Poor nutrition can damage the nervous system, even in people with normal weights.
By Beth Mole,
In the past, parents may have tried to coax their picky eaters to dinner with misguided reminders of starving children—or perhaps letting them imitate farm animals. But, the parents of today now have a scarier prompt.
A British teenager has permanent vision loss, hearing loss, and weak bones after years of eating only select types of junk food. The teen’s doctors eventually diagnosed him with a relatively newly defined eating disorder called avoidant-restrictive food in-take disorder (ARFID). They report the teen’s case this week in the Annals of Internal Medicine.
The case is a rare one in developed countries, which have a ready supply of nutritious foods. The teen’s doctors in Bristol were initially stumped by his progressive symptoms. But they caution other physicians in their case report that such damage from poor nutrition is potentially reversible—if it’s caught early—and even people with normal weights may be struggling with eating disorders.
The first clue of the teen’s troubles came when the boy was 14 years old. He showed up to his family doctor complaining of tiredness. Other than being described as a “fussy eater,” the teen was healthy and not taking any medications. Tests indicated that he had a type of anemia that makes red blood cells unusually large, as well as low levels of vitamin B12. His doctor treated him with vitamin B12 injections and dietary advice.
But the teen’s condition worsened. Just a year later, he returned to doctors with unexplained hearing loss. Shortly after, he developed problems with his vision. Over the next two years, his vision continued to deteriorate. By age 17, his visual acuity was 20/200 in both eyes, meaning he would need to be 20 feet away to see something a person with normal vision would see sharply from 200 feet away.
Scans found no lesions on his optic nerves and genetic tests were negative for hereditary explanations for blindness. His blood tests were mostly normal except that his blood cells were still enlarged and he had elevated levels of homocysteine and methylmalonic acid, which are all indicators of vitamin B12 deficiency.
This pointed doctors toward a nutritional problem. But the teen had a body mass index in the normal range, with average height and weight. He told doctors he didn’t drink alcohol, take drugs, or use tobacco products.
The crack in the case came when he finally confessed that he had only eaten foods with certain textures since elementary school. His diet consisted of a daily order of fries from a local fish and chip shop, Pringles chips, white bread, processed ham slices, and sausages. The vitamin B12 shots he was prescribed at 14 had lapsed.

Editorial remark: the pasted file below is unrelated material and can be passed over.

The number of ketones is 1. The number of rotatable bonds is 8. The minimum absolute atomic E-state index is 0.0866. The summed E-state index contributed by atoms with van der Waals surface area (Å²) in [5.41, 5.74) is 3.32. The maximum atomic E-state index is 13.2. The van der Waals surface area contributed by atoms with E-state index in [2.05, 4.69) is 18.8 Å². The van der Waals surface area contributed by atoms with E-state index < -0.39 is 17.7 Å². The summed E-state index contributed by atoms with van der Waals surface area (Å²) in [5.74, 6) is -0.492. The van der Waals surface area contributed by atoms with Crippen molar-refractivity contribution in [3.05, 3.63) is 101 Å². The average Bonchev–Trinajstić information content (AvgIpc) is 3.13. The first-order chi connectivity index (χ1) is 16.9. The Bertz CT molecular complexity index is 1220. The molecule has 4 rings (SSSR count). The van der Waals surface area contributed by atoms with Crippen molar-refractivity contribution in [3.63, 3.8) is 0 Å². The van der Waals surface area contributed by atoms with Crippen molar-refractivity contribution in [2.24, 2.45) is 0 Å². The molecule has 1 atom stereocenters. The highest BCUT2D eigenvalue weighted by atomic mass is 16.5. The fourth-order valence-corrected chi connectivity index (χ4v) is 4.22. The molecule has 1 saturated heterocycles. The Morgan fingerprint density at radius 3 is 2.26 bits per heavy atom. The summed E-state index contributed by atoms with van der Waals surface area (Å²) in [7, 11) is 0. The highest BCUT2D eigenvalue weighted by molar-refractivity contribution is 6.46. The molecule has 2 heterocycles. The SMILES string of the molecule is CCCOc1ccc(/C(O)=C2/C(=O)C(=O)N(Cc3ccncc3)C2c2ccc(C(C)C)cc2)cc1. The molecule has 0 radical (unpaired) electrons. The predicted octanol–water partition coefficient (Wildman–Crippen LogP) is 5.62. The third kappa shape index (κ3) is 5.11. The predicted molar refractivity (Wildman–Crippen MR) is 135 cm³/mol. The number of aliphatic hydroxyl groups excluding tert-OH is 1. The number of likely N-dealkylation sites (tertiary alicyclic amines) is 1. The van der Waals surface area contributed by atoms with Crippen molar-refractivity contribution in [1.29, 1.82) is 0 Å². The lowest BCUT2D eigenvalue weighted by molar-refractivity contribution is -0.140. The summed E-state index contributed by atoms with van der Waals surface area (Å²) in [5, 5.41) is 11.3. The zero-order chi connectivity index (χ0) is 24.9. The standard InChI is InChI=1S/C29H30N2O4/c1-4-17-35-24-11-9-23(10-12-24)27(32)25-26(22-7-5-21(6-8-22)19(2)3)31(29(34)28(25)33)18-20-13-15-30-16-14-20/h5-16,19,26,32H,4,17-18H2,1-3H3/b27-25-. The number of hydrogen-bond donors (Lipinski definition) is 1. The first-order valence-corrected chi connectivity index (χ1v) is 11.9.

Metabolic testing showed he had low copper and selenium levels, a high zinc level, remarkably low vitamin D level, and low bone mineral density, the doctors reported.
His doctors finally diagnosed him with nutritional optic neuropathy, which is dysfunction of the optic nerve when nutrients essential for nerve fiber function are in short supply. It is an uncommon condition, particularly in developed countries, but sometimes found in people with alcohol dependence. The doctors also diagnosed the teen with ARFID.
Though many kids could be described as fussy eaters, the problem rises to the level of an eating disorder when eating “is restricted to junk foods and causes multiple nutritional deficiencies,” the doctors explain.
They treated the teen with nutritional supplements and referred him to mental health services to address his ARFID. In their report, the doctors caution physicians to keep an eye out for ARFID, which unlike other eating disorders like anorexia, isn’t driven by body weight or shape. “As in this patient, BMI is often normal,” they write.
Though the teen’s vision stabilized, it didn’t improve. His vision loss is permanent. The doctors hope their report will help others identify ARFID and nutritional optic neuropathy early, before it has a chance to cause permanent damage again.
For parents of fussy eaters who don’t have an eating disorder, the American Academy of Pediatrics offers handy tips for addressing eating issues early on. (Spoiler: guilting and scaring your child into eating are not recommended methods.) If you are concerned that your child has an eating disorder, talk with your doctor. Cognitive-behavioral therapy is a commonly used method to help patients with ARFID establish a healthier diet.
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